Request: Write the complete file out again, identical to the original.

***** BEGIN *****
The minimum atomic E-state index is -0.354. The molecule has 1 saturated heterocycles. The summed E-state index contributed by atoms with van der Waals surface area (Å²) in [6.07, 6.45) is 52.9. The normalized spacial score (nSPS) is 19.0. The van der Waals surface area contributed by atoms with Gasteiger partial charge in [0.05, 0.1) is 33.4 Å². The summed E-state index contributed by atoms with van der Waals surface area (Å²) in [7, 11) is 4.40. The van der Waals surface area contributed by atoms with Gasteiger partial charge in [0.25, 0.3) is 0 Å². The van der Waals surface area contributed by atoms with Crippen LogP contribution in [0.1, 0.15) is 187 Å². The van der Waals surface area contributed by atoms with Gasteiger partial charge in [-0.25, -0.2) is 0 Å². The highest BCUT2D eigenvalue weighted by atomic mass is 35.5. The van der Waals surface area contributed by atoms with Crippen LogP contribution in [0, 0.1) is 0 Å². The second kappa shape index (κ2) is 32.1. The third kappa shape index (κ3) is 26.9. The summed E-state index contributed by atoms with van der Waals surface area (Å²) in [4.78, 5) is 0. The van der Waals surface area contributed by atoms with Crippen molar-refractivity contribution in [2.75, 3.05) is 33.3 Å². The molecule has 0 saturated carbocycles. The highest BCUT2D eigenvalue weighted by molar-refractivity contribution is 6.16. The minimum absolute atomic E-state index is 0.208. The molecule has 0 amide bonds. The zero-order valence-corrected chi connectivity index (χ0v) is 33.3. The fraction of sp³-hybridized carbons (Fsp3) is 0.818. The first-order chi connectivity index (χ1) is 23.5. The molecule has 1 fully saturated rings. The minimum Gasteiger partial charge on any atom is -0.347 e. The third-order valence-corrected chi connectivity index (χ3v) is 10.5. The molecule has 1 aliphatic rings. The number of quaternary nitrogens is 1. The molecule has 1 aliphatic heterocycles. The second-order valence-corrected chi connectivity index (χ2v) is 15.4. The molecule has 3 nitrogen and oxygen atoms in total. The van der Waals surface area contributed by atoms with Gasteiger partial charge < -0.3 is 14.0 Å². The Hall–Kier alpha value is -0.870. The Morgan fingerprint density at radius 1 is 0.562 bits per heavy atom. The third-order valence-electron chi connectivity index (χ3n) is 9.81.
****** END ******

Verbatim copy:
The minimum atomic E-state index is -0.354. The molecule has 1 saturated heterocycles. The summed E-state index contributed by atoms with van der Waals surface area (Å²) in [6.07, 6.45) is 52.9. The normalized spacial score (nSPS) is 19.0. The van der Waals surface area contributed by atoms with Gasteiger partial charge in [0.05, 0.1) is 33.4 Å². The summed E-state index contributed by atoms with van der Waals surface area (Å²) in [7, 11) is 4.40. The van der Waals surface area contributed by atoms with Gasteiger partial charge in [0.25, 0.3) is 0 Å². The van der Waals surface area contributed by atoms with Crippen LogP contribution in [0.1, 0.15) is 187 Å². The van der Waals surface area contributed by atoms with Gasteiger partial charge in [-0.25, -0.2) is 0 Å². The highest BCUT2D eigenvalue weighted by atomic mass is 35.5. The van der Waals surface area contributed by atoms with Crippen LogP contribution in [0, 0.1) is 0 Å². The second kappa shape index (κ2) is 32.1. The third kappa shape index (κ3) is 26.9. The summed E-state index contributed by atoms with van der Waals surface area (Å²) in [4.78, 5) is 0. The van der Waals surface area contributed by atoms with Crippen molar-refractivity contribution in [2.75, 3.05) is 33.3 Å². The molecule has 0 saturated carbocycles. The highest BCUT2D eigenvalue weighted by molar-refractivity contribution is 6.16. The minimum absolute atomic E-state index is 0.208. The molecule has 0 amide bonds. The zero-order valence-corrected chi connectivity index (χ0v) is 33.3. The fraction of sp³-hybridized carbons (Fsp3) is 0.818. The first-order chi connectivity index (χ1) is 23.5. The molecule has 1 fully saturated rings. The minimum Gasteiger partial charge on any atom is -0.347 e. The third-order valence-corrected chi connectivity index (χ3v) is 10.5. The molecule has 1 aliphatic rings. The number of quaternary nitrogens is 1. The molecule has 1 aliphatic heterocycles. The second-order valence-corrected chi connectivity index (χ2v) is 15.4. The molecule has 3 nitrogen and oxygen atoms in total. The van der Waals surface area contributed by atoms with Gasteiger partial charge < -0.3 is 14.0 Å². The Hall–Kier alpha value is -0.870. The Morgan fingerprint density at radius 1 is 0.562 bits per heavy atom. The third-order valence-electron chi connectivity index (χ3n) is 9.81.